BEIRUT (AP) -- A powerful explosion ripped through a Syrian border post Thursday near a refugee camp on the border with Turkey, setting cars ablaze and killing at least five people, Syrian opposition activists and Turkish state media said.
The blast believed to have been caused by a car bomb tore through the Bab al-Salama border crossing, also wounding a large number of people taken to hospitals in the Turkish town of Kilis across the border. Thousands of people have fled from Aleppo through the border crossing in recent weeks because of the government's escalated aerial bombardment there.
The exact number of casualties was not immediately clear.
The Syrian Observatory for Human Rights said at least five people were killed, adding that the number was likely to be larger due to the number of wounded people in critical condition. Nazeer al-Khatib, an activist in Aleppo, said nine people were killed in the car bombing, citing eyewitnesses in the area. Many others were in critical condition, he said.
Turkey's state-run Anadolu agency, meanwhile, reported that the explosion killed at least 10 people.
An online video uploaded by activists showed people ferrying casualties, including a young boy, away from the flames as ambulances rushed to the scene. The video appeared genuine and consistent with Associated Press reporting on the incident.
The Bab al-Salama crossing is controlled by rivals of the al-Qaida breakaway group, the Islamic State of Iraq and the Levant. The two sides have engaged in deadly infighting as the al-Qaida splinter group has sought to take over control of the crossing.
Also on Thursday, the relief agency supporting Palestinian refugees resumed food distribution inside the rebel-held district of the Syrian capital that has suffered from crippling shortages of food and medicine for months, a United Nations spokesman said.
The UNRWA announcement comes as Western and Arab nations supporting a U.N. Security Council resolution demanding immediate access across Syria to deliver desperately needed humanitarian aid called for a vote on the measure this week, even though diplomats say Russia is opposed to key provisions.
Chris Gunness, a spokesman for the U.N. agency that administers Palestinian refugee camps around the Middle East, said in a statement that the Syrian government granted access for relief workers to enter Yarmouk on Wednesday after an 11-day halt. He said 280 families received food parcels on Wednesday and that workers are preparing to deliver more food to about 18,000 Yarmouk residents on Thursday.
The Yarmouk refugee camp, located in southern Damascus, is one of the hardest-hit opposition enclaves that have been under tight blockades imposed by forces loyal to President Bashar Assad. More than 100 people have died in Yarmouk since mid-2013 as a result of starvation and illnesses exacerbated by hunger or lack of medical aid, according to U.N. figures.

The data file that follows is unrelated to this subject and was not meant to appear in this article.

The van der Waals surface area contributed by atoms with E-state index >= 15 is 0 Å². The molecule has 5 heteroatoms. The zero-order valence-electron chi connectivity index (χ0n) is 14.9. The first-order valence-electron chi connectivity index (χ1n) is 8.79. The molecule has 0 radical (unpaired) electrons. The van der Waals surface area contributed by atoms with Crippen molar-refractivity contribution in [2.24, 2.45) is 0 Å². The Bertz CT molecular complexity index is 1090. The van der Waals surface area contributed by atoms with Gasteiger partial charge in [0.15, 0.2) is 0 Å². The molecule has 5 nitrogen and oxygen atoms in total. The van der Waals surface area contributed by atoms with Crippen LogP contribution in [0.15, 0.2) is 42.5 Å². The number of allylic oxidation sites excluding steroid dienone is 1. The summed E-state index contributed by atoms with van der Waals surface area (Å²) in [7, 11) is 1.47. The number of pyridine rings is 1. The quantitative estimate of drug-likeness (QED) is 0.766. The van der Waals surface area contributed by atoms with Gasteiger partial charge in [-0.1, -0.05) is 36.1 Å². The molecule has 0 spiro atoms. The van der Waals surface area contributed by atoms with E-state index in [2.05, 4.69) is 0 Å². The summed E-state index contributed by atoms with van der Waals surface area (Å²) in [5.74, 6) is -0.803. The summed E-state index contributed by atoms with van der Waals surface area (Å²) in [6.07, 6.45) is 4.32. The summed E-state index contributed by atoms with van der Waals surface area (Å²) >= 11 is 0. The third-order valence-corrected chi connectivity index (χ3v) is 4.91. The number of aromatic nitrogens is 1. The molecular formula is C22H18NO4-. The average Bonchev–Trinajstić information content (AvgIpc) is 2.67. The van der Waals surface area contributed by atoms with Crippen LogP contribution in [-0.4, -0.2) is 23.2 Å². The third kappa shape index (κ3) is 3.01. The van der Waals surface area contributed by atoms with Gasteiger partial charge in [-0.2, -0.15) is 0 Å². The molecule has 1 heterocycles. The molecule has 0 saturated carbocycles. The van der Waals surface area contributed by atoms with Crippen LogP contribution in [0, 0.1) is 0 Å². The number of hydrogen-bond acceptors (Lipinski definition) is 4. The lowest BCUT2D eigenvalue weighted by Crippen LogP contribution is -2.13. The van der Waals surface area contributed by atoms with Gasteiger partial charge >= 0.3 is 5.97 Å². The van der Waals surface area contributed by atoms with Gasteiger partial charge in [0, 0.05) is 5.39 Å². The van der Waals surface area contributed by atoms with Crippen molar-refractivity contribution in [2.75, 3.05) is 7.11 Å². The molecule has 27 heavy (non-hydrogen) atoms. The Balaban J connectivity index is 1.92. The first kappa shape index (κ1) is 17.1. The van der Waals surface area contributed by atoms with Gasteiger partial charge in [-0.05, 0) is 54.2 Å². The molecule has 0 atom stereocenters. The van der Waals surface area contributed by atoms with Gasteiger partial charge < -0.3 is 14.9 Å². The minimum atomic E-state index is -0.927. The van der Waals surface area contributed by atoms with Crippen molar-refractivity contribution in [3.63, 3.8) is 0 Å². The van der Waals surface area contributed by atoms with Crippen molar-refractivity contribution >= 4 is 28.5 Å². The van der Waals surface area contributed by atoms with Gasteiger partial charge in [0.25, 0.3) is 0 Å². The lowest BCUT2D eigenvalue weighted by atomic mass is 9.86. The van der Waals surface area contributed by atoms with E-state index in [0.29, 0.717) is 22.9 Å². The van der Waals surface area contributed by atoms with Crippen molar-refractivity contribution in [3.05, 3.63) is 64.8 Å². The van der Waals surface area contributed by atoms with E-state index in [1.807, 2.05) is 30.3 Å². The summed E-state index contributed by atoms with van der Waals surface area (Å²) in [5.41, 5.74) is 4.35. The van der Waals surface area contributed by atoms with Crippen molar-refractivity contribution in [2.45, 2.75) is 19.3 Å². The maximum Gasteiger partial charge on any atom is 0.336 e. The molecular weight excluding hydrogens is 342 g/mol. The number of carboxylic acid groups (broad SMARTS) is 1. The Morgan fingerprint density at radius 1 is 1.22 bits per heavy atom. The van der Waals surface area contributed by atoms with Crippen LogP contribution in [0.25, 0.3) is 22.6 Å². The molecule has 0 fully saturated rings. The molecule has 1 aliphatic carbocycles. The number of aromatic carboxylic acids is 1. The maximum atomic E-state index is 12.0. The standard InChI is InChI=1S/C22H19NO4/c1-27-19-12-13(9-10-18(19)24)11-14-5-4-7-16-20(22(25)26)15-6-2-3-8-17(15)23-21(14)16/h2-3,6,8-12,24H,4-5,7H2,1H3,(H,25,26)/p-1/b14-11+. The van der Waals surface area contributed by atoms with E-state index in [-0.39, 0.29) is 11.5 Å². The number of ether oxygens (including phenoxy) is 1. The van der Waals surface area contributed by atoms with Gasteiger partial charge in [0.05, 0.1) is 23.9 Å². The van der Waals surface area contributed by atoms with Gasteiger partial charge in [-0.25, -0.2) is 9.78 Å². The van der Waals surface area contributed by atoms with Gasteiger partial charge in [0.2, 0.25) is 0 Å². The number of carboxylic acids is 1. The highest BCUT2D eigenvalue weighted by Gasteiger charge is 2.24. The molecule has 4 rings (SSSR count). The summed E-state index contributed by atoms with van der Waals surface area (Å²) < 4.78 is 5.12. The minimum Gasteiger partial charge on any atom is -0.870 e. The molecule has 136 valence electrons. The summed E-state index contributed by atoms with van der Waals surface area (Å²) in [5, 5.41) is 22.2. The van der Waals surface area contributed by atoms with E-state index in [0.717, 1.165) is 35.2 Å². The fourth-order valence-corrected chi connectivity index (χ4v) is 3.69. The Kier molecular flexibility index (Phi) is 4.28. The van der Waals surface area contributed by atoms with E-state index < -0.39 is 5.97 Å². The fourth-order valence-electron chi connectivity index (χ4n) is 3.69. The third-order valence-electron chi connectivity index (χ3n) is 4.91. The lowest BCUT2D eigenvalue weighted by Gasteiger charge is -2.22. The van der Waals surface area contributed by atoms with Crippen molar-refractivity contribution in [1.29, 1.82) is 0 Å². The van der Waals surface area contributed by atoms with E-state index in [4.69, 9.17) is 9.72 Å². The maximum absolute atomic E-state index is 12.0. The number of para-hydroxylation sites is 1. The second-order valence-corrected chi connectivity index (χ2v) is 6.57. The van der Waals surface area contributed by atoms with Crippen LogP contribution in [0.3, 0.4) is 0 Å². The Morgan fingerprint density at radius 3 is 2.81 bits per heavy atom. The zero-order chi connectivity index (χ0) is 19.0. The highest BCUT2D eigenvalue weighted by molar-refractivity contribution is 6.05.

Supporters of the U.N. aid resolution said the document had been put in its final form late Wednesday, with a vote likely on Friday. It is unclear whether Moscow will veto the resolution or abstain from the vote.
Russia is supporting Assad's government in Syria's nearly 3-year-old conflict. The United States and its allies in Europe and the Persian Gulf are backing most of the opposition that is fighting to oust Assad.
The uprising started as peaceful protests against Assad's rule. It gradually turned into civil war that has increasingly been fought along sectarian lines, pitting predominantly Sunni Muslim rebels against Assad's government that is dominated by Alawites, a sect in Shiite Islam.
The U.N. refugee agency said Thursday that it plans to send its largest aid shipment yet to Syria, with more than 43 shipping containers full of relief supplies. The shipment from Dubai in the United Arab Emirates will travel through the Suez Canal before landing in Tartous, Syria, in about two weeks, UNHCR Senior Logistics officer Soliman Daud said.
He declined to say where the aid would be distributed once in Syria, but said the UNHCR is working with partners on the ground such as the Syrian Red Crescent in the western part of the country.
The shipment which includes jerry cans, sleeping mats, blankets and kitchen utensil sets is intended to help up to 187,500 people inside parts of the war-torn country.
"I'm quite sure the need is bigger than what we will send," Daud told the AP in Dubai.
Also on Thursday, Syrian war planes carried out a series of airstrikes on rebel positions outside the southern city of Quinetra as heavy fighting between government troops and rebels raged in the area, activists said.
The Syrian army has been reinforcing its positions in Quinetra as part of an effort to dislodge rebels from the area that is near the Israeli-occupied Golan Heights.
Associated Press writers Zeina Karam and Yasmine Saker in Beirut, Suzan Fraser in Ankara, Turkey, and Aya Batrawy in Dubai, United Arab Emirates, contributed to this report.
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